Luchino has a strange conversation w/ her doctor on the way to the lift, which is done entirely in voiceover. I didn't realize it at the time but they're both telepaths. Yamaguchi portrays this exchange by adding white flecks all over the screen like magnified film-grain. Her doctor chastises her for having the cigarettes (they're outlawed b/c this world is underground, deep underground, and we have no way of knowing just how deep it is until way later in the film) ut distracts a police officer so that she can escape. This exchange eventually recklessly causes a massive explosion, when her smoldering cig drops near flammable fluid containers in this industrial sector. I get the strong feeling here that Luchino's a bit of a rebel but is harboring something tumultuous just beneath the surface. I.e she looks sick to her stomach aside her chatty, belligerent schoolmate on the lift (who for whatever reason disembarks way before they arrive at the school level). The lift itself, besides the girls and the stoic elevator girl (Yuuko Takarada as Ninalada), is eventually occupied by a young woman w/ a baby carriage (Kae Minami as Alamocia), an old woman and her granddaughter (who has this pull-along toy that appears to be a human brain under a bubble of glass????), a professor-type w/ a briefcase (Ikuma Saisho as Viblilo) and some zoned out young dude w/ headphones and shades (Masato Tsujioka as Nocosh, who I know best from his Tsukamoto films, specifically the crazy almost-mute gang member in Bullet Ballet, the particularly violent, stab-happy one). After some shared pleasantries, mainly b/w the old woman and Alamocia (w/ the little girl locking eyes w/ Luchino several times, and Viblilo visibly annoyed w/ her friend), old woman & girl + Luchino's classmate disembark, and the lift fills w/ a formation of like 15 nearly identical salarymen, moving in unison to answer their (notably antiquated) phones, where the lift becomes inundated in their buzzing conversations, only for them to disembark as a group. Here, at the prison level, two chained-up prisoners and jerkily unstable guard enter.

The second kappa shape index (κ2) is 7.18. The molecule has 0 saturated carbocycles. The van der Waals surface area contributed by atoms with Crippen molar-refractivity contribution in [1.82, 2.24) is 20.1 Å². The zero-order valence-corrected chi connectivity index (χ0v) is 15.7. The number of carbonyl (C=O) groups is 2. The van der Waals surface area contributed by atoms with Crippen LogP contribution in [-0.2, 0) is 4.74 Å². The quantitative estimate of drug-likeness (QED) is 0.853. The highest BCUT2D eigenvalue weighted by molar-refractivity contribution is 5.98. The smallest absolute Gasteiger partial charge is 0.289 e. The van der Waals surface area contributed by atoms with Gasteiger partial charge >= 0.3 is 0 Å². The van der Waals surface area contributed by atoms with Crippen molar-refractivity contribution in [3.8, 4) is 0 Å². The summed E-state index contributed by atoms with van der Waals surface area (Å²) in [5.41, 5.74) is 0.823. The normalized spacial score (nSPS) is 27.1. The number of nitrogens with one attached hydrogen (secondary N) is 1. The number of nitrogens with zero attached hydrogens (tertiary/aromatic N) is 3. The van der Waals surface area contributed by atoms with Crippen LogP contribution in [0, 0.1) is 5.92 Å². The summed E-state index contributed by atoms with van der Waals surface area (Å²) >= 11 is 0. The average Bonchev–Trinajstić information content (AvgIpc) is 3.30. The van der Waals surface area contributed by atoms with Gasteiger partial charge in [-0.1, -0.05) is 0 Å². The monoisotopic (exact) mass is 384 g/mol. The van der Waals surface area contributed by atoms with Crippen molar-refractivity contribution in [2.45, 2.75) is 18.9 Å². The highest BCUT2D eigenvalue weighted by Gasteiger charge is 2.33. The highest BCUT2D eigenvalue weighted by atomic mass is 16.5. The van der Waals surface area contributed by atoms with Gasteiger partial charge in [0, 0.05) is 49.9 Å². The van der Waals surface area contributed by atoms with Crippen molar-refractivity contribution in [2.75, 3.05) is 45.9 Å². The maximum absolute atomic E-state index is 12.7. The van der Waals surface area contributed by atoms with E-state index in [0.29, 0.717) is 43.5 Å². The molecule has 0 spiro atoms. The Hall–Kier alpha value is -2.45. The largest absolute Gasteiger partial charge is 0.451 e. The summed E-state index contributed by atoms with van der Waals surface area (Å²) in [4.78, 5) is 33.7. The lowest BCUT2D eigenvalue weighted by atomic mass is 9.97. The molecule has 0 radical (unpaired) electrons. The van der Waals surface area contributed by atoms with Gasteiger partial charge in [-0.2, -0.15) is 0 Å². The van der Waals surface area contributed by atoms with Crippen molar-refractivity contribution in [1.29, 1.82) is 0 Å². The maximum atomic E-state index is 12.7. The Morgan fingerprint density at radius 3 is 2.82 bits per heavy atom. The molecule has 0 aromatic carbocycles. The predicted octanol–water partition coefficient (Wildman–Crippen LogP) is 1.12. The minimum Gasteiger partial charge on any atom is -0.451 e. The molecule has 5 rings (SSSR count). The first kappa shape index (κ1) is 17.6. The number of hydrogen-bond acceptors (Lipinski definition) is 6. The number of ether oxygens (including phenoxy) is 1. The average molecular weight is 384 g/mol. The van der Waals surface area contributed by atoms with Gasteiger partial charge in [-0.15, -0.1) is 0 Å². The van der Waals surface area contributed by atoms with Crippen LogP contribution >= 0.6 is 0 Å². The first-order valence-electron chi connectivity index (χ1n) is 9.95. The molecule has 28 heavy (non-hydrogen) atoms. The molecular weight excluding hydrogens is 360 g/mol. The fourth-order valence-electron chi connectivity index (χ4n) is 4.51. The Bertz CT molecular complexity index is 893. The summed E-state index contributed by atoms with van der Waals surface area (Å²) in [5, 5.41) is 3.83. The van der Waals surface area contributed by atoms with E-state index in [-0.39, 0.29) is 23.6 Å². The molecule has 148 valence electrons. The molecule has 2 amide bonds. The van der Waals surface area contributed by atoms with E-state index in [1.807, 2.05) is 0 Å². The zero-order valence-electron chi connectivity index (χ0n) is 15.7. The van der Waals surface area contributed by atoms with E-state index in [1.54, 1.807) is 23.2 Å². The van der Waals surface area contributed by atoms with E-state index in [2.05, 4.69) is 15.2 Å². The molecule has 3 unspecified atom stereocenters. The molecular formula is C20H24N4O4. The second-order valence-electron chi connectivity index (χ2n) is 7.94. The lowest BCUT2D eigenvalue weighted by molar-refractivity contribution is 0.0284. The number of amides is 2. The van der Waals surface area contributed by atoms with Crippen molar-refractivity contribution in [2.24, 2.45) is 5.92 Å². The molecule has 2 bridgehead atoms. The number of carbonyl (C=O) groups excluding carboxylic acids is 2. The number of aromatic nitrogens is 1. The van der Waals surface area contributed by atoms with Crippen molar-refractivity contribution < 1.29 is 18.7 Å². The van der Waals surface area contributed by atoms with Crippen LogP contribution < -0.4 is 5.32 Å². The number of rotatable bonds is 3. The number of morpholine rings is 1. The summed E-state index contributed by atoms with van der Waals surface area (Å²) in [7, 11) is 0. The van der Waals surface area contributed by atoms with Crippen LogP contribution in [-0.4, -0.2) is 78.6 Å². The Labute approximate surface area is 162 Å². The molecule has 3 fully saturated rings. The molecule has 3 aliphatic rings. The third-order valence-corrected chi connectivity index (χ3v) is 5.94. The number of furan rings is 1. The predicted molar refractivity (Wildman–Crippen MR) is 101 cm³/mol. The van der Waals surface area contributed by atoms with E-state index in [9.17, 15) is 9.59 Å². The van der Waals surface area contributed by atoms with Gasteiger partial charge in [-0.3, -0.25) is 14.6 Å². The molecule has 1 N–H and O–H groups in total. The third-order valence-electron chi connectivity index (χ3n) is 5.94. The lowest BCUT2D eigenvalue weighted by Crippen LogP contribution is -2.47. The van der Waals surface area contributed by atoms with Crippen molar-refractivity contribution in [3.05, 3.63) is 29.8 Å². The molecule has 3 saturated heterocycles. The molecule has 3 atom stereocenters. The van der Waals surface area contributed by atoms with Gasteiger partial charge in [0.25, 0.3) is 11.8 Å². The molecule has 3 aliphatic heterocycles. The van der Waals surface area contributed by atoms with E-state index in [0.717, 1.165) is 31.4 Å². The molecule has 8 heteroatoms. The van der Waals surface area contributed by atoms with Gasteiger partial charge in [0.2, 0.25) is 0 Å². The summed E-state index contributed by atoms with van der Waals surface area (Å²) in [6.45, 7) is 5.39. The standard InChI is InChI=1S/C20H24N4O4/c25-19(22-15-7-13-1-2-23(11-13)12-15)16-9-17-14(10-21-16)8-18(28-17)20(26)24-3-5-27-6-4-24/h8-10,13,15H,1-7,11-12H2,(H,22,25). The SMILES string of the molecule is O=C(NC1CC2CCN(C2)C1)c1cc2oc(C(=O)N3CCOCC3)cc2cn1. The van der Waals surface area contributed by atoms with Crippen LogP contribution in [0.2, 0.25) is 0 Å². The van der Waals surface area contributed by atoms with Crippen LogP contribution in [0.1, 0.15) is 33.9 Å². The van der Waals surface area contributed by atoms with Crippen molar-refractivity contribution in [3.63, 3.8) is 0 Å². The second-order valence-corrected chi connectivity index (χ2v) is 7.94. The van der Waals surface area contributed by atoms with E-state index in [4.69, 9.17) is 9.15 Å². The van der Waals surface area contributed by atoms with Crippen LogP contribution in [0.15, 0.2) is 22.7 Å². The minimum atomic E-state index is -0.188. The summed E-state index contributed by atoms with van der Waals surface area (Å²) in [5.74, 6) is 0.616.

Like Con Air, when you just KNOW it's a bad idea to transport extremely violent criminals in an enclosed space for an extended period of time, a curtain of hopeless dread descends upon the lift. These guys' auras glow w/ seething, murderous rage. The rapist Zitacock (Keisuke Urushizaki) is literally a reptilian goblin, and one of the most effective onscreen psychopaths, I'm convinced, in film history. Small and bald, his expressions all pop-eyed and tongue-wagging, he shudders like a caffeinated small animal as he leers at the women on the lift. He gets right in Luchino's face and, w/ a swift camera descend down his throat, we witness her telepathy at work. She appears as an invisible bystander in like a sewer, frozen in place as Zitacock chases down some girl, rapes her, then butchers her and gnaws at her bloodied flesh, all in stuttering film edit. The bigger guy, Calpico (Koji Yokokawa), stares up at the ceiling and speaks in staticky barks that sound half like rough Kansai-ben and half like his speech is being played in reverse. It's entirely disconcerting. Luchino's delayed refinery explosion naturally occurs when these two thugs are on the lift, causing it to grind to a halt, the guard to freak out, and, somehow, for Calpico to escape. He frees Zitacock and they both savagely beat up the guard, but Zitacock's mind is on his, well, cock, so he goes after elevator operator Ninalada, screaming at her to disrobe as she finally breaks her stoic guise and struggles w/ him. He turns on Luchino as well, beating her to disrobe (she begins having flashbacks to dear ol' sicko dad doing the same to her). Calpico senses the nervy professor-type Viblilo is trying to make a phone call and overpowers him. Amazingly, the whole time, zoned-out dude Nocosh and young mother Alamocia do absolutely nothing to intervene. Luchino, meanwhile, snaps half-out of her flashback, like she's in a lucid dream, grabs the nearly dead guard's handgun, turns it on Calpico, and shoots him repeatedly. Her explosive rage actually gives Zitacock pause from molesting Ninalada, and in the dying guard's last breath he withdraws a syringe of anesthetic and injects Zitacock in the leg.